• If you are like most other students, you would like to be sure that you get credit for the work you have done and not for what someone else has done. Having said that though, some honest and hardworking students have been found to copy out of ignorance. They are not aware of the correct citation or referencing procedures. However, this is not a defence. You should not allow others to copy your work. Allowing others to copy your work makes you as guilty of plagiarism as the person doing the copying. You may face the same penalties.

Source: http://amow.boardofstudies.nsw.edu.au/module4/module4summary.html

copying continued
Copying continued
  • Copying is cheating. It is fooling a reader into believing that certain written material is original when it is not. Teachers and examiners treat copying or plagiarism very seriously. It may lead to a student getting zero for an assignment or a complete course being withheld.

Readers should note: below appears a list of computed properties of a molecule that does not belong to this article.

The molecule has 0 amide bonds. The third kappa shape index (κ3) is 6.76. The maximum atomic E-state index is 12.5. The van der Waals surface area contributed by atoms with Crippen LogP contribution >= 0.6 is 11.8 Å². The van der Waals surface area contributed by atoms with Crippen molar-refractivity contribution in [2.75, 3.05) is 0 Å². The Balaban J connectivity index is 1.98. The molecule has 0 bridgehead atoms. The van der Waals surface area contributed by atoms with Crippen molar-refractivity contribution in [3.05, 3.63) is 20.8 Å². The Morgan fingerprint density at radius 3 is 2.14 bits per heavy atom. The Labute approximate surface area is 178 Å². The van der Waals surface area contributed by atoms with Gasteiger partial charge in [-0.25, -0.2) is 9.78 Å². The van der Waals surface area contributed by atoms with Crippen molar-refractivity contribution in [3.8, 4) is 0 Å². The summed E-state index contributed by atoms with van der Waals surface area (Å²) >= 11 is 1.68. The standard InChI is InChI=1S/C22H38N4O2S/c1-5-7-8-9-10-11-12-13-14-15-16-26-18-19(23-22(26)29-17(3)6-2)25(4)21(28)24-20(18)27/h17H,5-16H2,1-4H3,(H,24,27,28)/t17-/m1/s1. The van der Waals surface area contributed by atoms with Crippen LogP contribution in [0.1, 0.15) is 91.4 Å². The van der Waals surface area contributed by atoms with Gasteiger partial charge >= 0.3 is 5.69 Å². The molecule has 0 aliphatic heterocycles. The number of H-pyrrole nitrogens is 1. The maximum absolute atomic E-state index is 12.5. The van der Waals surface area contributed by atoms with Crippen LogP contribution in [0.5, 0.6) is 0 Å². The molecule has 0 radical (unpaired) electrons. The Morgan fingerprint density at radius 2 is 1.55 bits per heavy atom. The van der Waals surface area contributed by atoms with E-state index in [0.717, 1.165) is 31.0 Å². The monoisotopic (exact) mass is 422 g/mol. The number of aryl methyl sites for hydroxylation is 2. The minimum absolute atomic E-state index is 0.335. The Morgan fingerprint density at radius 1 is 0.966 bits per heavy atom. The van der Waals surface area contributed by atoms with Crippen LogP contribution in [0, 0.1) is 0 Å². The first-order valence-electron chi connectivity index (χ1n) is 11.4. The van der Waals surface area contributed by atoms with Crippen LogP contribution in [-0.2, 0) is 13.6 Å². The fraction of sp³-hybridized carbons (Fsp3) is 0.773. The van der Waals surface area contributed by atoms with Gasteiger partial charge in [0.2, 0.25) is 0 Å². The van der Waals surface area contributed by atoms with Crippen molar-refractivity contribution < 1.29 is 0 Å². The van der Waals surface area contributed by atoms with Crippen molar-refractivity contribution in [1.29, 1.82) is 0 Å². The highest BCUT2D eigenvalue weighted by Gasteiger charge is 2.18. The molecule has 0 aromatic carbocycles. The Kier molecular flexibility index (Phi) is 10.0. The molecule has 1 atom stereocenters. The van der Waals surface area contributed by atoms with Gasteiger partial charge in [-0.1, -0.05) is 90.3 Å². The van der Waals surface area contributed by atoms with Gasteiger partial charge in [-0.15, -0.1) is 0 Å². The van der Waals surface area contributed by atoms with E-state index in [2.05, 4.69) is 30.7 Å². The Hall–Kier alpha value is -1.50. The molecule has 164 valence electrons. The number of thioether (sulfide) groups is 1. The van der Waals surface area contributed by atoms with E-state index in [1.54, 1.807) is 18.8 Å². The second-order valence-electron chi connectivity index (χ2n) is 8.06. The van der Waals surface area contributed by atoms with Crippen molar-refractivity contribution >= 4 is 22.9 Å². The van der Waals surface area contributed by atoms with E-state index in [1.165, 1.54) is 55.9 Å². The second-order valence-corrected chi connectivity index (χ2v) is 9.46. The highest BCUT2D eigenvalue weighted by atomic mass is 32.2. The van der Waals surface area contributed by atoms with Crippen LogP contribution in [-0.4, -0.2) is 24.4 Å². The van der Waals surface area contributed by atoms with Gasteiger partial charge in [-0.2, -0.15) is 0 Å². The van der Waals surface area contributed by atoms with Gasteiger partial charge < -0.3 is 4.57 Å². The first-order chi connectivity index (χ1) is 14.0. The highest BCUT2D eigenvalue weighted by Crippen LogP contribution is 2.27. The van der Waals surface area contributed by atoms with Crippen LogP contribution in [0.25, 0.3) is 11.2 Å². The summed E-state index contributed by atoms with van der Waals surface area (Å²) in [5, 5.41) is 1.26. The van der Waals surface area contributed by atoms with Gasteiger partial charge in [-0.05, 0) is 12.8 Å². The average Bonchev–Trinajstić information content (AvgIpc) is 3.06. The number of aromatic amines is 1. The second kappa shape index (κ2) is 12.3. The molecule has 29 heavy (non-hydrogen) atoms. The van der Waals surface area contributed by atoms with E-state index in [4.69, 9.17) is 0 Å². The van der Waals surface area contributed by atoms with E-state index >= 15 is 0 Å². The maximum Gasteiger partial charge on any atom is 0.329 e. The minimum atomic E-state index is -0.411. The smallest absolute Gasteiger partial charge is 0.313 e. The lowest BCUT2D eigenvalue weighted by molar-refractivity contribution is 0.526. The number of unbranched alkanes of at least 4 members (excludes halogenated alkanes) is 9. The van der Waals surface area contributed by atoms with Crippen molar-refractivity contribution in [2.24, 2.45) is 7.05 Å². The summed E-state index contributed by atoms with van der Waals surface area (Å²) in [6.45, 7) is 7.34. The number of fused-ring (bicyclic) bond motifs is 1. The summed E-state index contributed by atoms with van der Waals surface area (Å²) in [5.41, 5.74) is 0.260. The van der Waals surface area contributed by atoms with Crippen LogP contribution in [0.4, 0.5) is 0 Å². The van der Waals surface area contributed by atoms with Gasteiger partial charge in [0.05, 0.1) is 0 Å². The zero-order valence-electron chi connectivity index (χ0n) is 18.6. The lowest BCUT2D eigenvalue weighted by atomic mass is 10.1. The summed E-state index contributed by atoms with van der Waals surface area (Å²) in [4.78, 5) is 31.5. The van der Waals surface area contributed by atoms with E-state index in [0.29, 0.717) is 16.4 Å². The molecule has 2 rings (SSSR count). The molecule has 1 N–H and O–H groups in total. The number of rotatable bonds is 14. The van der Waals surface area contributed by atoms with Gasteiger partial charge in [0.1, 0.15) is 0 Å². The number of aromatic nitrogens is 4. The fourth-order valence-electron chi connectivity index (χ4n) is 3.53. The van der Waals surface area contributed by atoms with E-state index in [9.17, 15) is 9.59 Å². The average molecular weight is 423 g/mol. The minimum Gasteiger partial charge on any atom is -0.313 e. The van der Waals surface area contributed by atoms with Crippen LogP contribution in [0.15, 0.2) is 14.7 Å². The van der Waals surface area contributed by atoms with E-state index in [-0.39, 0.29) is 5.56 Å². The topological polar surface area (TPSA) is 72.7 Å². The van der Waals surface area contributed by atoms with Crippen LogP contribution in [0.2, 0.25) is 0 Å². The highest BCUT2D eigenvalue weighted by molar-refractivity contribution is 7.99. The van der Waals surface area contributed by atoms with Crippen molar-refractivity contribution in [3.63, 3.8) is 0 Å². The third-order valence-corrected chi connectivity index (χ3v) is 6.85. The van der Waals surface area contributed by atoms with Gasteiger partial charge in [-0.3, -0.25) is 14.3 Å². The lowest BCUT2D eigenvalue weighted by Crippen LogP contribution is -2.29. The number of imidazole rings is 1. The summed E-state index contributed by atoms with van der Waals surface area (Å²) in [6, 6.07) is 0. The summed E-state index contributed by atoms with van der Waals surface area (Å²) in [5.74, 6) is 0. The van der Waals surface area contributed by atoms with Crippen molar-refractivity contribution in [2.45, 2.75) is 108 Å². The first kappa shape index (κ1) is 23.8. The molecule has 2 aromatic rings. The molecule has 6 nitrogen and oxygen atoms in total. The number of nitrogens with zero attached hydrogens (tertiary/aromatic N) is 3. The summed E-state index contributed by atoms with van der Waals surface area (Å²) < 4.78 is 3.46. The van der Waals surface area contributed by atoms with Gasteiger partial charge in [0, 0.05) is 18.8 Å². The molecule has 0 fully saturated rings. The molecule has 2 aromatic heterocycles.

• For example, students are instructed to work as a group in a brainstorming session before moving to individual research for a PDHPE assignment. One student simply copies all the ideas of the other students and submits this work as his own, without additional work or attribution. This copying is cheating.

Source: http://amow.boardofstudies.nsw.edu.au/module4/module4summary.html

collusion
Collusion
  • In its simplest form, collusion occurs when two or more people work secretly for the purpose of deliberately misleading others.

Source: http://amow.boardofstudies.nsw.edu.au/module4/module4summary.html

tips and hints
Tips and hints
  • Collusion is a form of plagiarism that can occur as a result of inappropriate collaboration during group work. This could involve working with someone else to produce work which is presented as your own when, in fact, it was the result of secretly working with someone else.
  • Sometimes it is difficult to know whether you are colluding or not during group work. One way to avoid collusion is to make sure that each member of the group takes their own personal notes of what is happening during the group work sessions.
  • An example of collusion would be if you helped out a friend and let him copy your most recent assignment, even if you remind him to change the words to make it look like his own before he hands it in.